A genuine experience of God is always verified by a loving character.  In this way, love is a test for truth.  While they are separate commands, you can’t have one without the other.  If someone claims to love God, but hates (has no love) for their brother, then their claim is proven false: HE IS A LIAR, John wrote.

No one can really love God – who is spiritual and invisible – and have no love for their brother, who is physical and visible.  The opposite is also true: you can’t truly love others until you have God’s love in your heart.

Love is more than a feeling; it is a command.  As V. 21, whatever God commands is the ultimate necessity.  So when the false teachers claimed a personal experience of God as the authority of their teaching, their lack of love betrayed them as false.  WHOEVER LOVES GOD MUST ALSO LOVE HIS BROTHER is linked with Jesus’ love commands (see Matthew 22:34-40; Mark 12:28; Luke 10:25-28).

Belief in Jesus is where real love starts.

Verse one set forth the doctrinal distinctive that separates real lovers from false ones: EVERYONE WHO BELIEVES THAT JESUS IS THE CHRIST.

– JESUS refers to the human side of our Savior’s nature. As per Christmas, He was born into our human family and lived a human life.

– CHRIST refers to the divine side of our Savior’s nature. He is God & man at t same time.

– Failing to believe one or the other or both disqualifies you as a real lover.

Those who affirm this faith are BORN OF GOD.  Jesus said that in order to be saved, a person must be born again.  Belief in Jesus as both God and man is the first step toward being born again.

  1. The life of a real lover is marked by obedience.

Loving others is demonstrated by obeying God.  We show our love for God by loving each other.

– This is true in a relational sense. When we worship together, part of

worship is fellowship; strengthening relationships.  When we serve together, part of service is fellowship; it unites us in a common cause.

– This is true in a spiritual sense. Being united in Christ, believers share the Holy Spirit who joins us to God and each other.  Paul wrote that we share the mind of Christ.  While this doesn’t seem to guarantee agreement on specifics, it guarantees a common purpose.

– This is true in a moral sense. As individuals & as a group, we aim to do the right thing in the right way at the right time.  God’s love deals with sin by forgiving it, not by making excuses for it.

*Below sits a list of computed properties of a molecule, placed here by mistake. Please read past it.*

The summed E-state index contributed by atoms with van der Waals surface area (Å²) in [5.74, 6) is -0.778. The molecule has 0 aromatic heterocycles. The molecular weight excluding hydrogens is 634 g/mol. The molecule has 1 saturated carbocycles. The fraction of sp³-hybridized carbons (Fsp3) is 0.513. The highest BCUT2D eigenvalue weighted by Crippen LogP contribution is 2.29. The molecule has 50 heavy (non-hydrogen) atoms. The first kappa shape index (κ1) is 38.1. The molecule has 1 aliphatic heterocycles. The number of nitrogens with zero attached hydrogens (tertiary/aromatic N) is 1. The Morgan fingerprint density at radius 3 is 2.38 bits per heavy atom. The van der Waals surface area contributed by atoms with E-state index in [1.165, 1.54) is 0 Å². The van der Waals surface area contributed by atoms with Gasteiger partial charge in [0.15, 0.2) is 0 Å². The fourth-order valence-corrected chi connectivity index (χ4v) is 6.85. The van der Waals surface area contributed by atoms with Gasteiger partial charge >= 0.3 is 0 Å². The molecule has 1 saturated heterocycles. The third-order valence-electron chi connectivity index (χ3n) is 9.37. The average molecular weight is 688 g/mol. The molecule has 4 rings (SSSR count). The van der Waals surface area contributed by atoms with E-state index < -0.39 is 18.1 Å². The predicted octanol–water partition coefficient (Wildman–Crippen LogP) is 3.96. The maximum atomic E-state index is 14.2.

Obedience is the way we express love for God.  To encourage us, the Elder adds, AND HIS COMMANDS ARE NOT BURDENSOME.  This is a point he made four times in the Gospel of John (14:15, 21, 23; 15:10) and two other times in his letters (1 John 2:3-5; 2 John 6).

This is true for at least three reasons:

– God has issued His commands to love out of love. Forgiveness and forbearance are implied.

– God has empowered our love by the Holy Spirit who illumines His word and motivates us.

– God has put us together with one another to educate, encourage, and share the work.

  1. The life of a real lover is marked by victory.

We were told in verse one how to be BORN OF GOD.  In verse four we’re told what happens to people who are BORN OF GOD: we overcome the world! In this letter, overcomers are identified by:

– Doing what is right (2:29).

– Avoiding what is wrong (3:9; 5:18).

– Loving one another (4:7).

In John 16:33 = “I HAVE TOLD YOU THESE THINGS, SO THAT IN ME YOU MAY HAVE PEACE.  IN THIS WORLD YOU WILL HAVE TROUBLE. BUT TAKE HEART! I HAVE OVERCOME THE WORLD.”  To John, the WORLD is the system of negativity and evil that has aligned itself against God.  The WORLD can be intimidating and/or tempting, but it has no power over people who are BORN OF GOD.  We’re no longer part of that system.

There’s nothing in us that make us overcomers; it is another act of grace on God’s part.  The way we access the VICTORY Jesus won is by FAITH.  In that sense, FAITH is the victory (v. 5).  The VICTORY is available only to HE WHO BELIEVES.  Only the people who have a right relationship with God share in Jesus’ VICTORY.   The VICTORY is based on a specific belief; ONLY HE WHO BELIEVE THAT JESUS IS THE SON OF GOD.

A central truth about Jesus Christ is that He is both God and man.  Those who affirm this truth have VICTORY over the WORLD.  This is essential because God said so, and because our salvation requires it.


Radicalized By Love

Please read Matthew 5:43-48.

NEWPORT, Tenn. (WVLT) — Justin and Cynthia Wagner were just about to head to bed on Sunday night when they smelled something burning. Justin said he looked out his front porch and noticed the garage he converted into a makeshift apartment was engulfed in flames.